Consumers’ Reactions To Negative Information On Product Quality: Evidence From Scanner Data
We analyze consumers’ reactions to negative information on product quality using daily scanner data at item level from a well-known supermarket chain. We focus on a fraud that in 2008 has involved a number of Italian leading firms in the cheese sector. Exploiting the fact that only some brands were mentioned by the media as being involved in the fraud, we adopt a difference-in-differences estimation strategy and evaluate the effects of the negative media coverage comparing changes in sales for involved and for not involved brands. It emerges that the negative news on product quality have induced consumers to shift their demand from involved to not involved brands. These effects persist overtime, also once the media was no more giving attention to the issue. Retailers have suffered part of the costs deriving from the diffusion of bad news on product quality: the margin gained on brands directly mentioned by media has decreased after the negative publicity.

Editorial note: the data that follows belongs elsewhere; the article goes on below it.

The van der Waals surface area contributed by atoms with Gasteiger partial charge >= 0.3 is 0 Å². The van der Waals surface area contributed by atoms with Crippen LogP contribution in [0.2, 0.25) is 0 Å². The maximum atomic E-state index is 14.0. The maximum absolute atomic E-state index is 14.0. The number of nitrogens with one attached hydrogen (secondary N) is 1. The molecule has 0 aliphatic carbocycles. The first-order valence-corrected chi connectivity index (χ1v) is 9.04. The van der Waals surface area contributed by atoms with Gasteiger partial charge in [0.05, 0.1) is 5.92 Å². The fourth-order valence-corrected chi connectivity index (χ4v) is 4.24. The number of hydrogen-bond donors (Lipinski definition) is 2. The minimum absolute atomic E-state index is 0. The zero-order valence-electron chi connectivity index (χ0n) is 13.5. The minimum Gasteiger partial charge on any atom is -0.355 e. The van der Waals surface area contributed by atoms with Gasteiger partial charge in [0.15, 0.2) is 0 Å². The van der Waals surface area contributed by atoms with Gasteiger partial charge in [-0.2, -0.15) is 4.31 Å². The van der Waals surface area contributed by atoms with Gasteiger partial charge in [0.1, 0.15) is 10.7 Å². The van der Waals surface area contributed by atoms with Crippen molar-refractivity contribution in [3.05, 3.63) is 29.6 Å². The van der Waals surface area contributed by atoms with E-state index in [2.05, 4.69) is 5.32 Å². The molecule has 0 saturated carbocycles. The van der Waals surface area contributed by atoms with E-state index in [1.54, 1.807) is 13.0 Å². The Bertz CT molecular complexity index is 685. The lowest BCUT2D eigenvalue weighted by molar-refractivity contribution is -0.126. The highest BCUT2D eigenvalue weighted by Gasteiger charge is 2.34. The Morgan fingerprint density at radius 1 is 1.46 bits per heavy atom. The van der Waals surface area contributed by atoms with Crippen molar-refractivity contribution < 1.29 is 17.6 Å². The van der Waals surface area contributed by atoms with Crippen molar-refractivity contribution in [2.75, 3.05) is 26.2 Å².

|Date of creation:||May 2010|
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